Friday, October 17, 2008

The mystery beachcomber revealed

On Wednesday I asked the Gameblog readership to guess the age of a comic book character based upon four cropped panels of her frolicking by the ocean. Thanks for all the responses! All those pics came from a single page of Swords of the Swashbucklers, a 1984 Marvel graphic novel written by Bill 'the Thrill' Mantlo and drawn by Jackson Guice. I'm a big Mantlo fan but I'm not particularly familiar with Mr. Guice's art. I pretty much bought my copy of Swords of the Swashbucklers based on the fact that Mantlo's name was on the cover. Okay, maybe the space pirates helped.

Anyway, here's the answer to the mystery, given in a narration box on the same page:

Gameblog reader lisandro gaertner got it right in the very first comment on Wednesday's post. Gameblog regular wulfgar asked for Domino Blackthorn Drake's height, but I have no hard data on that point.

This is page 2 of the book. I haven't really been able to get much farther because this whole age thing snapped me out of the story before I could really even get into it.

It's interesting to note that writer Mantlo once had the reverse problem in that he wrote a character as a teenage girl but the artist drew her looking like she was in grade school. Chris Sims has the lowdown on that incident.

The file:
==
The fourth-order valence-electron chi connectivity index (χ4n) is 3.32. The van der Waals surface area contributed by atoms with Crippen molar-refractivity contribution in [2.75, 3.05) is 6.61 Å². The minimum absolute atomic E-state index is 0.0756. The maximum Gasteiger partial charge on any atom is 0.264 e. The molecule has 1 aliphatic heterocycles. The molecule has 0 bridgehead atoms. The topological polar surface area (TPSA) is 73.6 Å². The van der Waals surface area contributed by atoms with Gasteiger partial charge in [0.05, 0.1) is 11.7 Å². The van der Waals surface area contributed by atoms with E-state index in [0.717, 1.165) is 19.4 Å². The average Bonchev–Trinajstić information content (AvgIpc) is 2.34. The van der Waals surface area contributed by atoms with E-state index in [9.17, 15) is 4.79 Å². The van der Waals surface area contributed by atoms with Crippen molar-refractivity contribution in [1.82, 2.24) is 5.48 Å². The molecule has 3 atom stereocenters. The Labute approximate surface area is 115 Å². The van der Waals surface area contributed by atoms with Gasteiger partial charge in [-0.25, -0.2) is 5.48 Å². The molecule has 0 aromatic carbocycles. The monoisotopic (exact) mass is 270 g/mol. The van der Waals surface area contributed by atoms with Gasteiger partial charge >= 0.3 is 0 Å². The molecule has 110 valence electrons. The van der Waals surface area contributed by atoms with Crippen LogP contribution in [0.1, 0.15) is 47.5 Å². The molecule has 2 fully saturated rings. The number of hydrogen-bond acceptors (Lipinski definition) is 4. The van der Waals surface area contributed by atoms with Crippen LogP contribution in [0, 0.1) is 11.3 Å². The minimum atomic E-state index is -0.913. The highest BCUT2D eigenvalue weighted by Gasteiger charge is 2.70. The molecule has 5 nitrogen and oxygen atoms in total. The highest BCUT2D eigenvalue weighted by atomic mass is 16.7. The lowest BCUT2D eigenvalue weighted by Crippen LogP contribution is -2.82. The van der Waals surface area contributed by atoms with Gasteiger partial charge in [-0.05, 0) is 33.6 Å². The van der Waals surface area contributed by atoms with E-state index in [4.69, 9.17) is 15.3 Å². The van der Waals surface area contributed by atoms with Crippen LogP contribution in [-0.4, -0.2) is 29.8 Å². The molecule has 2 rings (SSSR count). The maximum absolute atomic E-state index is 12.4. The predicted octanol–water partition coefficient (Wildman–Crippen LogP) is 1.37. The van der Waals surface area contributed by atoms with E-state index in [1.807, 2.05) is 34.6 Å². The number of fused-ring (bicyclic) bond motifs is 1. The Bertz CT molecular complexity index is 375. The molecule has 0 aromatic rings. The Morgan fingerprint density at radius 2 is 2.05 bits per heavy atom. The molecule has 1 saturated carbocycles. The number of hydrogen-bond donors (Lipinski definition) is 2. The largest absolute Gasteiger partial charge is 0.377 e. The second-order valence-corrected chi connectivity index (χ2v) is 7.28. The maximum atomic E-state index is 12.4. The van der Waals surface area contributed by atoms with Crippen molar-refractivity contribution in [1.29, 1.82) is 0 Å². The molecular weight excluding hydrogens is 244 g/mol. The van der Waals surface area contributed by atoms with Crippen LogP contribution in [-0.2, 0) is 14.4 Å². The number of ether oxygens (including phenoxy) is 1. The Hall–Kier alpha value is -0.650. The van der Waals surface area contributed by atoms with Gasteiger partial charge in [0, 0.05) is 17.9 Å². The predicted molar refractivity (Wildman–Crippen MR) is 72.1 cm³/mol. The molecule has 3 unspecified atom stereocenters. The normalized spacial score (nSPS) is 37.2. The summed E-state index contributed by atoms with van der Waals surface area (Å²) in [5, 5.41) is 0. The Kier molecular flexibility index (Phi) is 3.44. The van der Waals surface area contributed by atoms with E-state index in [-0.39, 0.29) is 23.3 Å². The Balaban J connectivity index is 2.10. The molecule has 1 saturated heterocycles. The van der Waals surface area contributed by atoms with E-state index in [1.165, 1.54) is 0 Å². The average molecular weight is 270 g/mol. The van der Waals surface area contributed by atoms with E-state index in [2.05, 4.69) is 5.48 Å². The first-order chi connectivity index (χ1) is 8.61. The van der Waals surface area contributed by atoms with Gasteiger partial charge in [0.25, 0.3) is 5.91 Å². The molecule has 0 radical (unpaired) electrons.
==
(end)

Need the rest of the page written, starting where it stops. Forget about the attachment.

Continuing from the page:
1. Jackson Guice has always drawn elongated people. That's why she seems so tall.

  2. Another Mantlo and Guice fan! I sometimes thought I was the only one.

  3. Bill Mantlo's best works, for me, were the fill-in issues he did on the Avengers back in the late '70s, early '80s. Almost all masterpieces, particularly the Arsenal saga.

    Jackson Guice's magnum opus (with Mark Waid) was Ruse for Crossgen Comics.

  4. Yeah, Jackson changed his name to Butch and got a lot better as an artist; Ruse is very good indeed.

  5. As soon as I saw the pictures, I remembered Swords of the Swashbucklers. It started as a graphic novel and then Marvel tried to spin it into a regular series. I think it lasted all of three issues.

    And yeah, she doesn't really look thirteen, but there was a LOT of that type of artwork in the early to mid 80's. More than likely because in the pre-Watchmen, pre-Dark Knight era of comics, they were aimed squarely at young boys aged 12-15.

    Hell, I remember some artists of the era made 13-year-old Illyana Rasputin look like a damn fashion model.


  6. Anonymous11:08 PM

    Who'd have known that Gene Simmons was a closet comics nerd?

  7. Ha! How old is that song?